STO is a well-polished game, at least from my experience. I ran into only minor bugs and suspect that even some of those were less the fault of the game itself and more my own fault. The one nagging issue that I had was a lag between when items dropped from ships or monsters and when I could pick them up and their lack of “clickability”. Of course, there is the button for “take all” and that’s all well and quite handy as well.
Part and parcel of the above were on-again, off-again lag issues. Given the strength of my machine and the power of my internet connection, the lag spikes were pretty unforgiving and clearly not the fault of my equipment. Even saying that, however, most of the larger spikes came during flights through crowded space zones, though I did encounter a few on planet surfaces.
Still, all in all, Cryptic has done a good job keeping the bugs to a minimum and, at least from my experience in game, there were none that would be considered game stoppers.
Star Trek Online has just passed its fourth anniversary, clearly a sign that it is in the game for the long haul. Given the number of players that can be found online at any given time, it seems that it will not be going anywhere any time soon. Add in Cryptic's assertive update pattern and you have a game that plans to be around for a good long while.
Lastly, given the huge storehouse of lore behind the franchise as a whole, there is no reason whatsoever, barring technology advances and the need for updated graphics engines, etc. that STO can’t go on for a great many years.
The only thing that will keep STO from lasting well into the next half of this decade is the aging look and feel of it. Upgrades to the game engine and improvements to existing systems will go a long way to keeping the look and feel of the game fresh.
There are no shortage of player groups called “fleets” for captains to join forces with. Any cursory flight into galactic space yields a plethora of invites to join ranks. As with any MMO, safety and strength in numbers helps a lot. In addition, chat channels are robust and active. One of the nicer touches that Cryptic included is the announcement system when a player attains a new ship, for instance. While not crazy about them popping up in rather large letters in the middle of my screen, I still enjoyed seeing what others had accomplished.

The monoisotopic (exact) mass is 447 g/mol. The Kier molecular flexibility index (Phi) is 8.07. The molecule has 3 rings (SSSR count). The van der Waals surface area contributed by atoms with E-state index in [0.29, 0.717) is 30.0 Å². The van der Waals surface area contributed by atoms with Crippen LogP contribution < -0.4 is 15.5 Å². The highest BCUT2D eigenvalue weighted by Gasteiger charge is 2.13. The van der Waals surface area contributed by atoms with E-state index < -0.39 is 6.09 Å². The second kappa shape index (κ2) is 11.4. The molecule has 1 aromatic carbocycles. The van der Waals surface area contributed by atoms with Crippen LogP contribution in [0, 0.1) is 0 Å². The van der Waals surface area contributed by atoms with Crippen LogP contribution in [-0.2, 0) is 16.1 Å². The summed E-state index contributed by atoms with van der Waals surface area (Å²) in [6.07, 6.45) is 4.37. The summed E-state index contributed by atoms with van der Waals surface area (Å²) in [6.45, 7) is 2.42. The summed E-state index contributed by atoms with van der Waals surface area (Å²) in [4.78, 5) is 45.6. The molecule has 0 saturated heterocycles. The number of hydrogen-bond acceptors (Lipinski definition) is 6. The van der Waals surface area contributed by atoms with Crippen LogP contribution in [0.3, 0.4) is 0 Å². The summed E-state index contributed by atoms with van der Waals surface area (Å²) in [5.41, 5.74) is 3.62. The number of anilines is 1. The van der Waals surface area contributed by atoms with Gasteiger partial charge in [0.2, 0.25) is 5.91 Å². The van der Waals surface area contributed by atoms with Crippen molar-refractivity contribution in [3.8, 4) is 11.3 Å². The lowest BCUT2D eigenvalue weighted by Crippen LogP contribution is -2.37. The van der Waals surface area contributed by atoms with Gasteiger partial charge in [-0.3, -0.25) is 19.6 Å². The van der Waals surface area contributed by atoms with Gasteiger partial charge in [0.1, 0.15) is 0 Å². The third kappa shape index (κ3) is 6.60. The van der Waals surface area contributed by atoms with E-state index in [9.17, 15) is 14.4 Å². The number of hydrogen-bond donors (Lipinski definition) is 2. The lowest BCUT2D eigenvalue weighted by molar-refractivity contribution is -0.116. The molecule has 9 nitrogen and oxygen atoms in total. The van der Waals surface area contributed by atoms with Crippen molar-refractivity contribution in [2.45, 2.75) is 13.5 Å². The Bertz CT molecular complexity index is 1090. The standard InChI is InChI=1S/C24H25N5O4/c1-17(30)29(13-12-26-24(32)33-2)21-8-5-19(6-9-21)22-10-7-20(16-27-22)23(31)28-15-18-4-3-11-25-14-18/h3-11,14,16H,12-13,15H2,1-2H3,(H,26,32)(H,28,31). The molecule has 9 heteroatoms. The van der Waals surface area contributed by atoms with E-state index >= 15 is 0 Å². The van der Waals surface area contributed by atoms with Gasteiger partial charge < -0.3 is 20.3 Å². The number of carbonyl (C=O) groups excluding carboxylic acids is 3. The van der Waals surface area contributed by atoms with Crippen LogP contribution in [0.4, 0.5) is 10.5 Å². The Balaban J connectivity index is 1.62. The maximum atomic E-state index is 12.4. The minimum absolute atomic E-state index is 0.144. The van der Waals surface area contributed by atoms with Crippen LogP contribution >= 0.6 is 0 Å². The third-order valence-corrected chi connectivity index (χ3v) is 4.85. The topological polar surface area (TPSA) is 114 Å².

The Foundry is another one of STO’s fantastic features. While not technically social in terms of player-to-player interaction, it is the simple fact that missions are created by and for other players that lends itself to this category. Some of The Foundry missions are simply fantastic and, as with Neverwinter, are worth culling through to find some of the best. The player ratings are essential in that regard, again, another social feature.
I took on Star Trek Online completely from a free player’s perspective. I wanted to judge its value based on the experiences of someone who chose not to pay a dime into the system, at least from the get-go. I have to say that I am pleasantly surprised by the fact that I played for quite a long time before feeling the desire to purchase something from the store. The items in the STO shop are largely cosmetic, though the amazing number of ships is nothing short of staggering…as are the prices of some of the bundles. Multi-ship bundles can run up to a whopping $100. Perfect World’s currency, Zen, can be purchased via the website or in game. Players can get 1000 Zen for $10. Most things in the shop cost 250+ up to the aforementioned 10,000.
While none of the shop items are technically required, players will be sorely tempted to buy something. For the price of a meal at McDonald’s a decent nest egg of Zen can be purchased to gain costumes or sale items.
I have to give props to Cryptic Studios and Perfect World, however, for the simple fact that the game can be played without spending a dime. Including free expansions like Legacy of Romulus, players can experience the game without running into any pay walls. Plenty of ships and cosmetic options are earned simply by playing the game. Purchasing unlocks and ships, while nice, are not necessary, though there will always be those who complain. Even publishers and developers need to make a buck. I can’t begrudge them that.
For those who prefer to have a monthly subscription, a mere $14.99 per month can yield a ton of features including an expanded inventory, the ability to create a Fleet, more playable species, access to Federation, Klingon and Romulan factions, unlimited PvP access and much, much more. It’s a lot of bang for a buck.
To be perfectly honest, and rather strangely given the game play score, I really like Star Trek Online. There is a lot to do. There is a lot to like. There is something in there for anyone who has even the slightest modicum of love for the intellectual property. It’s because of my love not obsession that I can be quite forgiving of the game. That said, however, those who are dedicated Trekkies or those who are looking for the next great MMO will have issues. STO is clearly a niche title, something that Cryptic is working hard to overcome. They just aren’t there yet.
Have you played Star Trek Online? Let us know what you think in the comments.
Suzie Ford is the Associate Editor and News Manager at MMORPG.com. You can follow her on Twitter @MMORPGMom.